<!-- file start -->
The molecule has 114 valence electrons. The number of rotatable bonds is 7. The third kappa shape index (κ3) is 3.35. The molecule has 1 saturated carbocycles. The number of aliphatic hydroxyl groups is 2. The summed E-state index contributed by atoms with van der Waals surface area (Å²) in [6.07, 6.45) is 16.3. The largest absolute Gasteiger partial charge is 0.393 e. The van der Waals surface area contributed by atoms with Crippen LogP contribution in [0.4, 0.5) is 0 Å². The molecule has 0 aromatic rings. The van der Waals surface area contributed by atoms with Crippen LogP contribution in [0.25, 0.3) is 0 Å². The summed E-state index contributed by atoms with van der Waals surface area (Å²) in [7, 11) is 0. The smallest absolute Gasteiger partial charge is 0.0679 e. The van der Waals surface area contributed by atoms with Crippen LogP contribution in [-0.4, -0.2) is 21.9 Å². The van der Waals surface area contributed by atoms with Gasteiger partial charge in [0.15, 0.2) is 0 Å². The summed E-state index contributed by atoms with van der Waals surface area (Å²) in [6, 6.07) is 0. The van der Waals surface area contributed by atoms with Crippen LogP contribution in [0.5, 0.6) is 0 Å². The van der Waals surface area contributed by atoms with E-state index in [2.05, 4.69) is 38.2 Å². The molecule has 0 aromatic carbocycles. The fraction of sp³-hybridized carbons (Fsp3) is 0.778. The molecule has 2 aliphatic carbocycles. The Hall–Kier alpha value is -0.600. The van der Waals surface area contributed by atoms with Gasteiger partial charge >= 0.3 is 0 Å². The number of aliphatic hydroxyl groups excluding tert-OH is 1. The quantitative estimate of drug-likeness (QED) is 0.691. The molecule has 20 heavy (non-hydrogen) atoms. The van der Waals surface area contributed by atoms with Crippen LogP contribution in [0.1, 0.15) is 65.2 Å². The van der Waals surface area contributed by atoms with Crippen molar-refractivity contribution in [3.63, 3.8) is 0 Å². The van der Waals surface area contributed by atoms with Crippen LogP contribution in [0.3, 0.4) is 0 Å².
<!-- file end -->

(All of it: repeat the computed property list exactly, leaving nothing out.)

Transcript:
The molecule has 114 valence electrons. The number of rotatable bonds is 7. The third kappa shape index (κ3) is 3.35. The molecule has 1 saturated carbocycles. The number of aliphatic hydroxyl groups is 2. The summed E-state index contributed by atoms with van der Waals surface area (Å²) in [6.07, 6.45) is 16.3. The largest absolute Gasteiger partial charge is 0.393 e. The van der Waals surface area contributed by atoms with Crippen LogP contribution in [0.4, 0.5) is 0 Å². The molecule has 0 aromatic rings. The van der Waals surface area contributed by atoms with Crippen LogP contribution in [0.25, 0.3) is 0 Å². The summed E-state index contributed by atoms with van der Waals surface area (Å²) in [7, 11) is 0. The smallest absolute Gasteiger partial charge is 0.0679 e. The van der Waals surface area contributed by atoms with Crippen LogP contribution in [-0.4, -0.2) is 21.9 Å². The van der Waals surface area contributed by atoms with Gasteiger partial charge in [0.15, 0.2) is 0 Å². The summed E-state index contributed by atoms with van der Waals surface area (Å²) in [6, 6.07) is 0. The van der Waals surface area contributed by atoms with Crippen LogP contribution in [0.5, 0.6) is 0 Å². The van der Waals surface area contributed by atoms with E-state index in [2.05, 4.69) is 38.2 Å². The molecule has 0 aromatic carbocycles. The fraction of sp³-hybridized carbons (Fsp3) is 0.778. The molecule has 2 aliphatic carbocycles. The Hall–Kier alpha value is -0.600. The van der Waals surface area contributed by atoms with Gasteiger partial charge >= 0.3 is 0 Å². The number of aliphatic hydroxyl groups excluding tert-OH is 1. The quantitative estimate of drug-likeness (QED) is 0.691. The molecule has 20 heavy (non-hydrogen) atoms. The van der Waals surface area contributed by atoms with Crippen LogP contribution in [0.1, 0.15) is 65.2 Å². The van der Waals surface area contributed by atoms with Crippen molar-refractivity contribution in [3.63, 3.8) is 0 Å². The van der Waals surface area contributed by atoms with Crippen LogP contribution in [0.3, 0.4) is 0 Å².